Amongst the political exchanges that inevitably happen at these things (not least because politicians from a variety of political parties were in the VIP box), there’s one thing that is often forgotten with such huge free-to-attend shows televised on terrestrial TV: These are big performing arts spectacular events that people might otherwise pay a lot of money to see at commercial festivals. I remember thinking the same at the Millennium Dome in the summer of 2000 with their show – which unfortunately was not professionally filmed. So only a few glimpses of it exist online from those who had old-skool camcorders.
Fast forward eight summers and Sir Roger Norrington reminded us of the importance of music with this short poem on the Last Night of the Proms in 2008.
“Music brings us joy and love; music deepens feeling.
Music feeds our hearts and minds.
Music brings us healing.
Music can be so profound, but music can be fun.
Music quickens all our lives.
Music makes us one.”Sir Roger Norrington, The Proms, Sept 2008
I’d like to think for those of us that watched however much of the show on Saturday night, and/or the parade in the rain on Sunday, there was at least one performance or new song you discovered that touched you emotionally somewhere. This was the one that caught my ear (even though I had heard it on the radio a few times beforehand).
Above – Green Green Grass by George Ezra from down the road in Stevenage.
Earlier this year he also released Anyone for you (Tiger Lily) which has a lovely piano riff which feels like it’s from a 1970s reggae number, more than a few of which have been sampled in more recent tracks. Take for example Tommy McCook & the Supersonics with Reggae Merengue from 1970. Then play Lily Allen’s Ldn from the era when I was living there in the late 2000s.
“According to an ICM Poll, one in four people took part in a community-related event”
The details of which we’ll see in the morning.
It’s worth reading the full thread here and a sample of the responses challenging the findings both in terms of “Well that means 3/4 people did not” to “Yes! The monarchy is safe for another X-hundred years!” Because in the grand scheme of things, people can and are spinning the numbers either way. I agree with Mr Cox in his later post cautioning over-interpreting the headline numbers either way as far as national politics and big institutions go. At the same time, I think there are also a host of ‘information gaps’ that need filling before I’m completely convinced of community power solving national problems mantra. (In particular ones covering the time people have available, the money available, the facilities & tools available, the knowledge available, and the overall health of the people within a given community to make best use of what they have).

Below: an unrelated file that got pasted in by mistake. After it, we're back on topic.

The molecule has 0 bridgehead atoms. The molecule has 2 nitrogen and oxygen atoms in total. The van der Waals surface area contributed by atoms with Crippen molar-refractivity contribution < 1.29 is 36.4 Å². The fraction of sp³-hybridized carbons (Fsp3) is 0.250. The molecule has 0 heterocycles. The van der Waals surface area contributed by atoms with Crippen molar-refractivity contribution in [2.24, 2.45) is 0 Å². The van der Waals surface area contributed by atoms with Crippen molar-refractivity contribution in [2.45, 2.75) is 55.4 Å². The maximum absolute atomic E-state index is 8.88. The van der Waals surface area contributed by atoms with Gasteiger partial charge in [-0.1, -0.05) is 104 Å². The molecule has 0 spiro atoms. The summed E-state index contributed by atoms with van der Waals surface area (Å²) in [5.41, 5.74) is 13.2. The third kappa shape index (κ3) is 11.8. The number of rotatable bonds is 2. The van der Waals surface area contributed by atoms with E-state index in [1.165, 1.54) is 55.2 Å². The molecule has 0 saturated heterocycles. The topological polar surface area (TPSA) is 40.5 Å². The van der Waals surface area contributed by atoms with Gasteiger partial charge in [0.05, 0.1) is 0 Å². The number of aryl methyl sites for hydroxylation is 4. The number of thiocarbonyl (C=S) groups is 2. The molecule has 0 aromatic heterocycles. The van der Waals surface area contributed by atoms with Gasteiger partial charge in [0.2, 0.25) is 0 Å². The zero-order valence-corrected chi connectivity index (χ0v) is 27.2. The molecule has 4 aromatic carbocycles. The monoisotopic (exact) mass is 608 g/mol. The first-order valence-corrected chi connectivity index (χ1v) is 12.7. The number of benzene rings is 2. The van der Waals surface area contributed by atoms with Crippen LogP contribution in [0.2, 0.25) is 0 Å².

What the major themes were at the community jubilee events will inevitably differ from street to street, village to village, city to city. At the one I went to, things that I noticed about the event that perhaps differed from the same part of town I knew in the 1990s included:
- Much greater diversity within the cohort of parents with children – reflecting in part the staff at Addenbrooke’s and the Biomedical Campus who live locally
- The standard of cake-making was in a different league to anything I’d seen before
- It sounded like a number of people had not seen each other for a very long time, so had lots to catch up on, and even more problems to share with each other (some of which cut across my new responsibilities as a new CPFT Patient Governor).
I didn’t get much sense of:
- Any wave of support for, or even opposition to the institutions of Establishment – national (Monarchy, Church of England, Westminster) or local (University, Councils);
- While people had their complaints about the state of local public services and people’s struggles with the underfunding in the face of existing demand, none of the conversations went beyond this into the realms of party politics. Not just because it didn’t seem the right occasion to, but more because health and age-wise it was more realising we were having similar/shared experiences, whether struggling to get an NHS dentist to finding out someone sitting opposite me was on the same medication that I was on with similar illnesses.
So perhaps one of the more interesting things to watch for is what will be the outcome of all of those conversations people across the country will have had as a result of the extended bank holiday weekend. And are there some lessons to be learnt about future consultations locally? For example having fewer of them, combining more of the smaller ones, and having them at events where community socials in themselves are the focus and where both consultation materials and frontline representatives from the various public services are also there for people to talk to informally over a cup of tea?
Because I got the sense that people are more than willing to have conversations. Just not on someone else’s terms (as with traditional consultation events).
Food for thought?
If you are interested in the longer term future of Cambridge, and on what happens at the local democracy meetings where decisions are made, feel free to: